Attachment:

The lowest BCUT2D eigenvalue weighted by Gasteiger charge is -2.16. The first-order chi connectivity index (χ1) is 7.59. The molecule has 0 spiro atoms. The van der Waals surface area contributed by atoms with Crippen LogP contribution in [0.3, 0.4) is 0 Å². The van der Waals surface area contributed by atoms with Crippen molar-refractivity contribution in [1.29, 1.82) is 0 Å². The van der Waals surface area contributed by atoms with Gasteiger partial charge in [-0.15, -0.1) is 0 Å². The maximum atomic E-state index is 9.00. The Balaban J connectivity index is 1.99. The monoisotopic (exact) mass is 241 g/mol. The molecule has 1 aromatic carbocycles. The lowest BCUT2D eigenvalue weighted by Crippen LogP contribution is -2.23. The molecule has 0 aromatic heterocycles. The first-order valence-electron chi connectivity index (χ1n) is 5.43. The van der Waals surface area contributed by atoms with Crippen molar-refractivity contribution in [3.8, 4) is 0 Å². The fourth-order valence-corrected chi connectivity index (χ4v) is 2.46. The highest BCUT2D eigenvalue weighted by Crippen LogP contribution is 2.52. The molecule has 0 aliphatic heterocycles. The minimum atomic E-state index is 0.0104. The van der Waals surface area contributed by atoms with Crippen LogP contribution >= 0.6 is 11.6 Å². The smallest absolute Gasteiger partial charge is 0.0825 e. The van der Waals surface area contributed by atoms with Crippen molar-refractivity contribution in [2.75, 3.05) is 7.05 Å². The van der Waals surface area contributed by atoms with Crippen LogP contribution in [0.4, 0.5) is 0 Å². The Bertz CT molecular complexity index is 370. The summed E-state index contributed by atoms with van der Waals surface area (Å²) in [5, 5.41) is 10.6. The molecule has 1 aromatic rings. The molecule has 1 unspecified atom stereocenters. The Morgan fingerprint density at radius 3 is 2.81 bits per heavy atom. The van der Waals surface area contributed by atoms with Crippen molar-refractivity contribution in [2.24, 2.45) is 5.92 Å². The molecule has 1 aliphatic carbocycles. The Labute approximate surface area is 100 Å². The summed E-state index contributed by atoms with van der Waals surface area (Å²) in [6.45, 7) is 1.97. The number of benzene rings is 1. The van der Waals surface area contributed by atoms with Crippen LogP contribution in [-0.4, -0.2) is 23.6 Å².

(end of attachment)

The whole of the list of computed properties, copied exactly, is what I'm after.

The lowest BCUT2D eigenvalue weighted by Gasteiger charge is -2.16. The first-order chi connectivity index (χ1) is 7.59. The molecule has 0 spiro atoms. The van der Waals surface area contributed by atoms with Crippen LogP contribution in [0.3, 0.4) is 0 Å². The van der Waals surface area contributed by atoms with Crippen molar-refractivity contribution in [1.29, 1.82) is 0 Å². The van der Waals surface area contributed by atoms with Gasteiger partial charge in [-0.15, -0.1) is 0 Å². The maximum atomic E-state index is 9.00. The Balaban J connectivity index is 1.99. The monoisotopic (exact) mass is 241 g/mol. The molecule has 1 aromatic carbocycles. The lowest BCUT2D eigenvalue weighted by Crippen LogP contribution is -2.23. The molecule has 0 aromatic heterocycles. The first-order valence-electron chi connectivity index (χ1n) is 5.43. The van der Waals surface area contributed by atoms with Crippen molar-refractivity contribution in [3.8, 4) is 0 Å². The fourth-order valence-corrected chi connectivity index (χ4v) is 2.46. The highest BCUT2D eigenvalue weighted by Crippen LogP contribution is 2.52. The molecule has 0 aliphatic heterocycles. The minimum atomic E-state index is 0.0104. The van der Waals surface area contributed by atoms with Crippen LogP contribution >= 0.6 is 11.6 Å². The smallest absolute Gasteiger partial charge is 0.0825 e. The van der Waals surface area contributed by atoms with Crippen molar-refractivity contribution in [2.75, 3.05) is 7.05 Å². The van der Waals surface area contributed by atoms with Crippen LogP contribution in [0.4, 0.5) is 0 Å². The Bertz CT molecular complexity index is 370. The summed E-state index contributed by atoms with van der Waals surface area (Å²) in [5, 5.41) is 10.6. The molecule has 1 aromatic rings. The molecule has 1 unspecified atom stereocenters. The Morgan fingerprint density at radius 3 is 2.81 bits per heavy atom. The van der Waals surface area contributed by atoms with Crippen molar-refractivity contribution in [2.24, 2.45) is 5.92 Å². The molecule has 1 aliphatic carbocycles. The Labute approximate surface area is 100 Å². The summed E-state index contributed by atoms with van der Waals surface area (Å²) in [6.45, 7) is 1.97. The number of benzene rings is 1. The van der Waals surface area contributed by atoms with Crippen LogP contribution in [-0.4, -0.2) is 23.6 Å².